The Big Picture
- Michael Mann’s passion project, Ferrari, won’t have ties to major studios, instead being distributed by the independent studio NEON, which champions creative freedom.
- NEON has built a strong reputation in the indie film space, distributing acclaimed films like Parasite and I,Tonya, making them a respected partner.
- Mann acknowledges the struggle of writers in the industry and highlights the importance of Troy Kennedy Martin, who wrote the screenplay for Ferrari. The film delves into Enzo Ferrari’s tumultuous life, including a fatal accident and a legal battle.
One of the most-anticipated films of award season, Michael Mann‘s long-in-the-works passion project Ferrari has a lot working for it — an Academy Award-nominated director behind the camera in Mann who’s helmed classics like Heat and The Insider, a starry cast featuring award-winning actors Adam Driver and Penélope Cruz, and an intriguing story of a racing tycoon based on an acclaimed novel. Missing from that equation, however, is a big studio behind it. In a recent piece from Variety covering Ferrari, Heat 2, and Mann’s career in general, the director explained why his latest won’t have any ties to major studios.
Ferrari spent much of its development without a distributor attached to it. That was until earlier this year when the independent studio NEON picked it up for a December release in theaters. Considering that the film is a melodramatic tale of Enzo Ferrari and the dark times looming over his family as they prepare for the 1957 Mille Miglia, Mann felt it was a better fit away from a major studio. “The origins of the movie and the content of the screenplay and the movie that you saw do not fit into the kind of film that would be embraced by the conventional studio system,” he said. “It’s truly appropriate that it is an independent film being distributed by NEON, a very independent distributor.”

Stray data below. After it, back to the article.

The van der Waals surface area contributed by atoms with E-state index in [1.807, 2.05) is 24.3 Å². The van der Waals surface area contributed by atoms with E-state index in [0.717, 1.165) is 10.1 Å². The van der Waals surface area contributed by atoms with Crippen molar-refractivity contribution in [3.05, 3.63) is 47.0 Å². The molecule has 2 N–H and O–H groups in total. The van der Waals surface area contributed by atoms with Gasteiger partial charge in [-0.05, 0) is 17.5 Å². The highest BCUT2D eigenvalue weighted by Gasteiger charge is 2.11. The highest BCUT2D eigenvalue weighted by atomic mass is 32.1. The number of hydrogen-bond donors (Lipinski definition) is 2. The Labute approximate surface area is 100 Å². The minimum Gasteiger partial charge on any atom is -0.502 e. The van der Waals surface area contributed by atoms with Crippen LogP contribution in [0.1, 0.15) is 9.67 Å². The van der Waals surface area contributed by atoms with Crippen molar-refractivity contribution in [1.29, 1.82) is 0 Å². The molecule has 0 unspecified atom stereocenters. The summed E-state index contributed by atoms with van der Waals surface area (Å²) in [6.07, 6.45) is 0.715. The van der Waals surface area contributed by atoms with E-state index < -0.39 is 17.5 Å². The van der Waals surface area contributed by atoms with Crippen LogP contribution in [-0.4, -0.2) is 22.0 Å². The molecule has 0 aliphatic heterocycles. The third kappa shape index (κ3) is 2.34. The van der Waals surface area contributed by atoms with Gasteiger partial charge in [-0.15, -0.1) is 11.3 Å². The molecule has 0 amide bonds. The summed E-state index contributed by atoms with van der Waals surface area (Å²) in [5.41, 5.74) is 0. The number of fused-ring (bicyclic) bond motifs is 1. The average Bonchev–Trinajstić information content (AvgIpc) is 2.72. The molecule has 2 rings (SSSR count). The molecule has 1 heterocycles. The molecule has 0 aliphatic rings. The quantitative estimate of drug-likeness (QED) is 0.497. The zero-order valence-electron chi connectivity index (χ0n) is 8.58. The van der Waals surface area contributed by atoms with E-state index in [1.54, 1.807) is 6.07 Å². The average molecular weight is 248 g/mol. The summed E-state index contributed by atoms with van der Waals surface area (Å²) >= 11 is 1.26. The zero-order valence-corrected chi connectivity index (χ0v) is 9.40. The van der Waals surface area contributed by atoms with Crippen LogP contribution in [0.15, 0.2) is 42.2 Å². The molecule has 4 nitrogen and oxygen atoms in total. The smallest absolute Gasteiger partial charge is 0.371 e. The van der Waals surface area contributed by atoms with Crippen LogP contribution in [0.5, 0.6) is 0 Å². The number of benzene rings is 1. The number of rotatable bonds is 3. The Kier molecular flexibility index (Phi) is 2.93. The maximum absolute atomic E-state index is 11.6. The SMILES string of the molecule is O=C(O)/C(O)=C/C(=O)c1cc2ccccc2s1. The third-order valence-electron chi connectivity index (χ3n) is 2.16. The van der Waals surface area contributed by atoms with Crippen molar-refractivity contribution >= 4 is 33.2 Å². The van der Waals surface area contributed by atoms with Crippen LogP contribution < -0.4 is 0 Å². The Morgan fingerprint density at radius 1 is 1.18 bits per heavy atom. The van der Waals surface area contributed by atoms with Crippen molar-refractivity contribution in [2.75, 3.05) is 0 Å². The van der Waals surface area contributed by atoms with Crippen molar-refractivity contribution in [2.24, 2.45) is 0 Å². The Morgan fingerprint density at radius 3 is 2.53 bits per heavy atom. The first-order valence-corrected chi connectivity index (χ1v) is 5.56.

NEON has left a massive footprint in the indie film space. They are responsible for distributing acclaimed films like Parasite, I,Tonya, Triangle of Sadness, Moonage Daydream, and Infinity Pool in the U.S., becoming a standout among independent distributors. At a time when both the WGA and SAG-AFTRA are on strike for fair wages and more protections, companies like NEON which champion creative freedom are all the more respected and desired as partners. For Mann, who was also around during the 1988 work stoppage and knows what it’s like to start from scratch, that fight against major studios is a very necessary one. “I think that the struggle is kind of late-stage capitalism. Writers are massively underpaid — even top feature-film writers. They all start with this. We begin with nothing, absolutely nothing.”
Mann Owes Much of Ferrari to the Efforts of Troy Kennedy Martin
Regarding the struggle of the WGA, Mann acknowledges the utmost importance of writers by highlighting Ferrari‘s Troy Kennedy Martin who penned the screenplay. “Troy and the screenplay, I changed it around quite a bit,” he added. “But the absolute foundation and the beating heart of this movie is what Troy did.”
Ferrari tracks the full turmoil of Enzo Ferrari’s life, from his infidelity and divorce from his wife, the grief that lingered between them regarding their deceased son, and the stress of the looming Mille Miglia. Tragedy would continue to haunt the racing tycoon when one of his own vehicles malfunctioned at the race, causing a fatal accident and sparking a lengthy legal battle with Ferrari. Mann doesn’t pull punches when depicting that horrific crash either, as he detailed how the film will punctuate its pulse-pounding racing scenes with a violent accident featuring severed limbs and torsos.
Ferrari arrives in theaters on December 25. Check out a previous interview with the film’s star Driver below.
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